One fine day last spring in 2009, when the day was way too hot to be cabin fevered at home, I decided to set out on my own, as The Collingsworth Foundation from our British allies, a society worthy of quite a bit of praise and attention, as they had sent three planes to the Austin (used to be Bergstrom AFB) Airport that year, while I was very ill from stress related trauma.
I went to forget my own problems, and still managed to see a WWII B-17, and a B-24 (the only operational airplane of its kind today) and a P-51 Mustang fighter. I was able to tour the interior of that last B-24 unaided by constraints, as I had my father’s autobiography with me. I showed them my info and was allowed (just as the plane was preparing to take off), to stand in what would have been my father’s place, between the pilot and the co-pilot, as the navigator would have done–when he did just that on a June day back when many young American servicemen lost their lives in WWII.
I am a 62 year-old woman. As I crawled in severe pain ( to what used to be the opening that my Dad grabbed and hopped up with his strong upper body strength, and agile young body ) up a stairway provided for us ‘civilians’ to enter and be given a tour by a kind but befuddled crew member. I was allowed free access there in his stead, and quite strangely enough began to envision what he might have experienced. As tears filled my eyes and I was unable to suppress the sob that shocked even me (and believe me I’ve had my own trails and tribulations) — I stood in silence and great pain for some 10 minutes while the possibilities of the stories that I had heard and read about filled my mind and memory. That very amiable, and puzzled crew member was seemingly amazed that I, who had been limping into the exhibit, my metal hip and knee starting off the usual ear shattering alarm upon my entrance ,was able to make it through the side tunnels of that old beautiful airplane, that had been carefully restored and was kindly offered in view to the public.
I was filled with pride at what my father and his crew members had done back in WWII, as I will always be so. I hold that day in my heart of hearts, as one of my finest memories.
I only hope that all service brats have a similar experience that evokes that kind of emotional epiphany, that brings appreciation of what their father’s or mother’s participation in a War Torn World can do to a person, and to his or her family. As I sat in my old Volvo with tears pouring down my checks and on my shaking legs for quitesome time. I finally gathering up what was left of my dignity and drove out of the parking lot, into the highway headed for home.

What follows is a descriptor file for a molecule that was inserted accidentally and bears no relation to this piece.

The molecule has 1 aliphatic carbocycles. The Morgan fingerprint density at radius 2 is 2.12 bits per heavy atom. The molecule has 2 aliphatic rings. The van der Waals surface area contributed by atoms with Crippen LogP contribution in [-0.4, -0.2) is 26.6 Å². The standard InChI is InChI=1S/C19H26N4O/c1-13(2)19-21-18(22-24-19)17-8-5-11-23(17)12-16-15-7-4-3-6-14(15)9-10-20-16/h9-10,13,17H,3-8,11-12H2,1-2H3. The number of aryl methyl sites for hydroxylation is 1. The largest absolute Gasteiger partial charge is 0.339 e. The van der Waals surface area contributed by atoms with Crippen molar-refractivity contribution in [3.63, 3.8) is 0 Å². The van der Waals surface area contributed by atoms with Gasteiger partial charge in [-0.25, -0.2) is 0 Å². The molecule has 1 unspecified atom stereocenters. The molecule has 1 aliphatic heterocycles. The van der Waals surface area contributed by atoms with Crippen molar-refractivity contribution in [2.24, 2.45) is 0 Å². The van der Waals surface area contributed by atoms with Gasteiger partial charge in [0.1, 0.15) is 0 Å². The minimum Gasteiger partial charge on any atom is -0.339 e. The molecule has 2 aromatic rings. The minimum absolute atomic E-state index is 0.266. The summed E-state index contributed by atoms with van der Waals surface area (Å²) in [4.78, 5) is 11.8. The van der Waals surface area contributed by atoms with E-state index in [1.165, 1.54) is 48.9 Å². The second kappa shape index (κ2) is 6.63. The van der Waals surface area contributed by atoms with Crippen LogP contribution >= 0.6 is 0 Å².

When I was a youngster, I remember playing with my brother, and his friends as my father looked on with a bemused smile, as we ever so innocently cavorted and giggled, completely unaware of the history and significance of such a plane to him. But still as we played beside and inside of an old B-17, I remember how patiently and calmly he handled us all. Even though this was one of the planes that he had so expertly guided as a navigator, with his own flock of brave servicemen through the more than perilous, impossible days when the 408 delivered supplies, reinforcements, and the very incendiary gasoline needed to fuel Patton’s army, not having the time to wait for assistance, as he and his crew members carried those 5 gallons tanks from the fuselage to the storing place. Yet some of those few soldiers somehow managed to survive and make it back home. I am forever grateful that one of them was my father (at the time Captain Charles Webb Abbitt, VMI graduate 1941).
Though I may be known for my humour and imagination, there is nothing that can take the place of that day inside the last B-24, when the tears that fed my heart and soul which began leaking out of my eyes, like salt water onto the burning face of this newly enlightened old lady, who had awkwardly made her way into her aging and still heroic father’s place so many years ago.
And today, I am remembering all of us old “military-brats” of those heroes of what was truly the war to end all wars. Compared to those sacrifices made way back then with these that I have made in my life to entertain and amuse, and try to cling to the hope you might be amused too; find in comparison, mine are down to 0.01.
I am glad that I have survived to tell you this story today. As for all the funny stuff that had me linked to ‘comedy land’; it can remain out there as everything on this Internet can do. I only hope we in the US of A continue to havethe trust and nerve to continue in the spirit of fighting the forces of evil – that, as Jakob Dylan said “Evil is alive and well.”